Can Magnets Work Through Wood?

A magnetic field is an area around a magnet in which there is a magnetic force. Have you ever wondered how this force works? The force is invisible, and invisible things are often very fascinating to find facts about.

Can magnets work through wood? Yes, magnets and the pulling force work through wood. The electric and magnetic lines can pass through most materials, but it cannot pass through all metal shells and superconductors. So magnetism travels through most materials, but the magnetic field still has some limitations.

This short description does not mean, that you simply can put two magnets, each on both sides of a giant redwood tree, and think the pulling force does not weaken.

In today’s blog post we will take a deeper look at how well neodymium magnets work through wood materials, and how to make your own magnetic knife strip. Furthermore, we will try to make an understanding of how the magnetic field is weakened.

As always we will have the perspective of, how to use magnets in our daily lives. Especially DIY-projects, Do It Yourself, and today is not an exception. You can actually make some cool stuff at home with the knowledge of that magnetism travels through most materials.

So keep reading, if you want to know more life hacks and other ‘nice to know’ facts about magnets.

Can magnets work through wood?

Magnets work through wood and many other materials. As we stated in the beginning, the force is invisible, but maybe you have seen a science teacher in school or elsewhere, who took a magnet and a piece of paper. If you spread iron filings on top of that paper with a magnet beneath it, you can see some of those magnetic field lines.

These magnetic field lines help us predict how things will interact with magnets. I don’t want to be too scientific about the magnetic field lines, but it starts at the north pole and ends at the south pole.

The magnetic fields are uniform and depending on how tightly packed they are, it shows us how strong a certain field or force is. The pulling force is strongest at the two poles of a magnet and thus will the distance weaken the force.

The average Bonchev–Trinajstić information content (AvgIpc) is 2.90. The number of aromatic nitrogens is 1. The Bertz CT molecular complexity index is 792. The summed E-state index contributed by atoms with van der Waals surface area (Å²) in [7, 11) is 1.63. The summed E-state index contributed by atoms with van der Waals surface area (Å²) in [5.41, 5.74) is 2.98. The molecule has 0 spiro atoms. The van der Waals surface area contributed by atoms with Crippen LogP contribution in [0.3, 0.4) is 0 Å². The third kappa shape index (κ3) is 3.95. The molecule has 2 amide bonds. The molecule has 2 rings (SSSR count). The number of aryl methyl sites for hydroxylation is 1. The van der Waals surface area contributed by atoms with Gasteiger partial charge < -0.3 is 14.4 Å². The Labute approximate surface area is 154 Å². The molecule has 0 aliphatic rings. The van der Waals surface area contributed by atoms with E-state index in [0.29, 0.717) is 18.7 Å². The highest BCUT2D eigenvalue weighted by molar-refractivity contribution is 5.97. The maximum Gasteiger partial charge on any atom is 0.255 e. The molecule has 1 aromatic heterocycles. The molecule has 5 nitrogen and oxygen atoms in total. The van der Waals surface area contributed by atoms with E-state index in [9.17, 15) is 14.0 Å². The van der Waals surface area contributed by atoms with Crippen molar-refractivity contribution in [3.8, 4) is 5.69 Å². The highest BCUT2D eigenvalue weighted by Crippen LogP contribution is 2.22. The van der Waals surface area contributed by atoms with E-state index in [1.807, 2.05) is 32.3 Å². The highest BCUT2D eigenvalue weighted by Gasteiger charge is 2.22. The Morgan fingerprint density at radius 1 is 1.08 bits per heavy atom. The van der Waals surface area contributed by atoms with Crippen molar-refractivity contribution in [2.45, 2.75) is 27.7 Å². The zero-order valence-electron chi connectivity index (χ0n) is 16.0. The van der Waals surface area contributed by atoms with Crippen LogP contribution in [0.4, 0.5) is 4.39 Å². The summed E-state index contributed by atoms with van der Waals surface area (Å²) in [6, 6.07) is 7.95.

So even though a magnetic field travels through wood, the force will quickly weaken because of the distance. Keep that in mind when you use magnets because sometimes the magnetic field is weakened pretty fast - A direct pull from a pole with tightly packed field lines is the strongest.

The more powerful the magnet is, the stronger the magnetic field is. We have in earlier posts mentioned a much-debated scene in the famous tv-show ‘Breaking Bad’.

They have a super-strong electromagnet in a van and drive it next to the police station. With the magnetic force, they try to destroy evidence through the wall with magnetism.

Ferromagnetism and permeability

We explained a lot about ferromagnetic in earlier posts, but the basic knowledge is, that some materials such as iron can either attract or be attracted to magnets. That is also a short and common definition of magnetics.

Now we also know that the magnetic field travels through materials such as:

  • Wood
  • Plastic
  • Aluminum
  • Concrete
  • Water
  • Teflon
  • Copper
  • And in ‘Breaking bad’ even a huge wall

In electromagnetism, permeability is a quantity measuring the influence of a substance on the magnetic flux in the region it occupies. It is also known as the distributed inductance in transmission line theory.